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Baltimore Ravens hope to reload, repeat with Elvis Dumervil

Baltimore faces more questions than most this time of year after the retirement and exit of several key players.


One and done or one of many?

That's the question looming for the Baltimore Ravens after the last balloon has popped and the final bits of confetti have been swept up. The Super Bowl buzz has given way to the drama of the offseason, a time of year filled with too many figureheads covering too little news. The resulting coverage asks more questions than necessary, but it brings an inevitable cloud over the Ravens this time of year -- a doubtful one about whether or not the champs can repeat.

It's not about the Ravens one way or the other. Every team faces a set of questions once the furor begins over NFL free agency and roster moves. It happens every year, and 31 other teams would be happy to wrestle with the question facing Baltimore. But there are concerns hanging nevertheless, and fans want to know if they can do it again or whether the undertow of roster transition will prove too much.

The Losses

If you read the headlines, you might think the glass is half empty in Baltimore. While Joe Flacco just got paid a record amount to remain the fixture at quarterback, the team has several holes to fill, none larger than the one vacated by team icon and potential Hall of Fame linebacker Ray Lewis. In addition, offensive anchor Matt Birk retired after a 15-year career that deserves more notice than he's received.

In addition, the team has suffered tremendous losses to its nucleus and overall depth. Besides Lewis and Birk, the team watched Pro Bowl safety Ed Reed walk to the Houston Texans and that came after the other starting safety, Bernard Pollard, left for the Tennessee Titans. Cornerback Cary Williams went to the Eagles, leaving the defensive back unit rather thin after the championship.

Just in front of the secondary, the linebacking corps lost both Paul Kruger to the Cleveland Browns and Dannell Ellerbe to the Miami Dolphins. When you include the loss of Lewis in the mix, the linebackers look as thin as the secondary.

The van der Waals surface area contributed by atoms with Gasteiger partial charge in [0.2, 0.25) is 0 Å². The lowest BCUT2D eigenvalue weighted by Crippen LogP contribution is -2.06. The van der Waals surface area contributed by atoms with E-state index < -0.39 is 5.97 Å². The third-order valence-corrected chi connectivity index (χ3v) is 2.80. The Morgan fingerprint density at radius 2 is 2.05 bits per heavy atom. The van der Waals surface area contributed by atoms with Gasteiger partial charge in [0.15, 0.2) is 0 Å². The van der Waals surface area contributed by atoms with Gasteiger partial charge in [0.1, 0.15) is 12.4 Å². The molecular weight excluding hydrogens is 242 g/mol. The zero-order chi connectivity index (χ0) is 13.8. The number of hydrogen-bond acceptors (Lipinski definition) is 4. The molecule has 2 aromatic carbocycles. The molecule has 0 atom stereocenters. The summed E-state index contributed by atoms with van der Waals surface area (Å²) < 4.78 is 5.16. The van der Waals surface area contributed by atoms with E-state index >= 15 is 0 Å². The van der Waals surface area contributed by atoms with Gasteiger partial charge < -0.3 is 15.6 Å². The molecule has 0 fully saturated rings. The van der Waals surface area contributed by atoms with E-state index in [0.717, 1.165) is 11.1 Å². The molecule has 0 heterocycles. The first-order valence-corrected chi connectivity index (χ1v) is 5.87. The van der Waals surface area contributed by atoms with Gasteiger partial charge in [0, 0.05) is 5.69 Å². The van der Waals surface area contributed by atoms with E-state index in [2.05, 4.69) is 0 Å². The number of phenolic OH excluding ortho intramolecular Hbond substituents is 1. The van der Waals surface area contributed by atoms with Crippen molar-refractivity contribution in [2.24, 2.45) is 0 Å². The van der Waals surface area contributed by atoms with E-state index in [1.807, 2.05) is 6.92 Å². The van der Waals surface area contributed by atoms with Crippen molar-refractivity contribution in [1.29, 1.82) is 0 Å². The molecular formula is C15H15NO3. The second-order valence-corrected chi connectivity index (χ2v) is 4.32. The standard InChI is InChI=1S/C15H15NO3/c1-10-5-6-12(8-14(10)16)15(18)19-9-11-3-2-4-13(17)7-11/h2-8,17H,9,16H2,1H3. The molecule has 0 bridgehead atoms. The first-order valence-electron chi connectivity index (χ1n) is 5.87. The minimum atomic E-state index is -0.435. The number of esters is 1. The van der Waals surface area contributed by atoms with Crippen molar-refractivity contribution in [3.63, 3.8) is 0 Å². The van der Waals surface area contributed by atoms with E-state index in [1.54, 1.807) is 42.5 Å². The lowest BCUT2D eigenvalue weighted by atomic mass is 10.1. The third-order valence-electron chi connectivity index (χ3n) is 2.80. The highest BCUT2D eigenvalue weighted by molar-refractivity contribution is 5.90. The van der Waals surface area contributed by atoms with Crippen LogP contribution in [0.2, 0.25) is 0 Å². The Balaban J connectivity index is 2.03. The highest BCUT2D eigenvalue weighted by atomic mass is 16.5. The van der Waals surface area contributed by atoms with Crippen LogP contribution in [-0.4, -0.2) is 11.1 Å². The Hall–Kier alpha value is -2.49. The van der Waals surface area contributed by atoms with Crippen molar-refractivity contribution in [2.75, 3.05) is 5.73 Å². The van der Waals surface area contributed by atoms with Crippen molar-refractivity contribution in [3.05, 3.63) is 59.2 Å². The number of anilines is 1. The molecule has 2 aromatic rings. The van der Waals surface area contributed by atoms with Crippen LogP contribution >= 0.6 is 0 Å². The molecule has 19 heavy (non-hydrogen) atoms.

That's not to mention the various free agents who are also out there waiting to be signed. Bryant McKinnie is not likely to return to the offensive line. Defensive linemen like Arthur Jones and Ma'ake Kemoeatu are also still out there. Whether or not the Ravens bring them back will help answer questions of depth, but further losses would only give the team that much more to replace on the market or in the draft.

The Replacements

Every team goes through this cycle of loss and gain in the offseason and the Ravens haven't sat idly on the sidelines regardless of how many recognizable players seem to have left the team. Remember with the elevated status of Super Bowl winner, suddenly every free agent is that much more valuable -- read: bloated -- than before and you're recognizing the names of guys you might not on other teams simply because they are "former Ravens." In other words, the loss of a Bernard Pollard isn't actually big news, for example, since this is his fourth franchise since 2008.

But note that the Ravens have not lost any significant players in the trenches. That's where general manager Ozzie Newsome is smart and will keep the Ravens fortified where it matters. Names like Terrell Suggs and Haloti Ngata still anchor a defense that will remain formidable. In addition, the team has replaced veteran favorites with significant free agent acquisitions, including the signing of former Broncos pass rusher Elvis Dumervil.